TRENTON -- New Jersey lawmakers have unveiled their latest proposal to
legalize recreational marijuana use for people 21 and over. A joint
Democrat-led Assembly and Senate committee is expected to discuss the
One bill provides for legalizing an ounce of marijuana for adults 21
and older, setting up a five-person cannabis commission, and taxing
the sale of the substance at 12 percent.
That rate includes the 6.625 percent sales tax. The draft also permits
local governments to apply up to a 2 percent tax on cannabis. An
earlier measure called for gradually increasing tax rates.
The legislation also calls for expediting expungements for people with
marijuana-related criminal backgrounds.
Gov. Murphy supports marijuana legalization. His office did not
comment on the new legislation Wednesday.
Prosecutors in New Jersey cannot unilaterally decriminalize marijuana
possession in their jurisdictions, the state attorney general
announced Wednesday, but they are being encouraged to use their
discretion with people charged with low-level cannabis crimes.
State Attorney General Gurbir S. Grewal issued a guidance memo to the
Garden State's prosecutors, asking them to carefully consider the
repercussions of a marijuana conviction on the lives of people charged
with simple possession.
He asked prosecutors to weigh the "collateral consequences" a
conviction might have on a defendant's ability to find work, remain in
school, and receive government loans, housing, and licensing. Grewal
also requested prosecutors to take into account age, circumstances of
arrest, immigration consequences, and adverse familial
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JERSEY CITY - Every city in America knows that it's a bad idea to
prosecute low-level, nonviolent marijuana offenses. It wastes scarce
municipal resources and does nothing to enhance public safety. What's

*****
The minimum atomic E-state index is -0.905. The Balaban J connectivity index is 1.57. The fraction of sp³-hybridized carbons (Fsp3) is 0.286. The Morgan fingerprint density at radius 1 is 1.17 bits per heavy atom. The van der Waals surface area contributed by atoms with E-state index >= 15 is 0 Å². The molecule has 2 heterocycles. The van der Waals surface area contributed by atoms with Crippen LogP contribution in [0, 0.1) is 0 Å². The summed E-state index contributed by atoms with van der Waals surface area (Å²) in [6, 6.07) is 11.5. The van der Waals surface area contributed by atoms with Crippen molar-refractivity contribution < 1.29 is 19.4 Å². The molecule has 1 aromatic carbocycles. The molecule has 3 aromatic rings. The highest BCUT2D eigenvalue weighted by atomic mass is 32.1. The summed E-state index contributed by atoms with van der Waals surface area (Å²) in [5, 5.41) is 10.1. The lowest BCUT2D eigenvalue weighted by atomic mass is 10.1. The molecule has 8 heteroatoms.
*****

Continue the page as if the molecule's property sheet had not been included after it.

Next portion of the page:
more, even though whites and blacks use marijuana at similar rates,
blacks are more harshly punished for it.
That's why, on July 19, marijuana offenses were effectively
decriminalized in Jersey City, New Jersey's second most populous city.
Prosecutors treated every marijuana case that day as a violation
instead of a misdemeanor, unless driving under the influence was
involved. We told our prosecutors to ask for no more than a $50 fine,
or just five hours of community service if the defendant couldn't pay
that fee. Instances like the absence of any public nuisance or a low
likelihood of re-offense would warrant outright dismissal. We also
stressed the importance of diverting people with an obvious drug
addiction toward social services.
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Jersey City's mayor is planting himself at the forefront of a national
movement to stop destroying people's lives for having a little marijuana.
Steven Fulop is firmly on the right side of this issue, and Gov. Phil
Murphy's attorney general, Gurbir Grewal, is not fighting him on it --
once again demonstrating that he is not just concerned with law and
order, but justice.
Grewal has been receptive to reform efforts in general, creating a
statewide team to investigate wrongful convictions, for instance,
after a bungled murder case in Passaic County.
[continues 485 words]
New Jersey's attorney general has announced an immediate adjournment
of all marijuana cases in municipal courts statewide until at least
The decision was included in a letter state Attorney General Gurbir
Grewal sent Tuesday to municipal prosecutors in the state. It asked
them to seek an adjournment until September 4 -- or later -- of any
matter "involving a marijuana-related offense pending in municipal
court," a move that will allow the attorney general's office time to
develop "appropriate guidance" for prosecutors.
[continues 303 words]
Chris Alexander, policy coordinator for the Drug Policy Alliance,
advocates for marijuana legislation at the state Capitol in Albany,
New York. Supporters say the bill would promote social justice and
State lawmakers and advocates pushing to legalize marijuana this year
aren't just touting legalization as a way to raise tax revenue and
regulate an underground pot market. They're also talking about fixing
a broken criminal justice system and reinvesting in poor and minority
communities that have been battered by decades of the government's war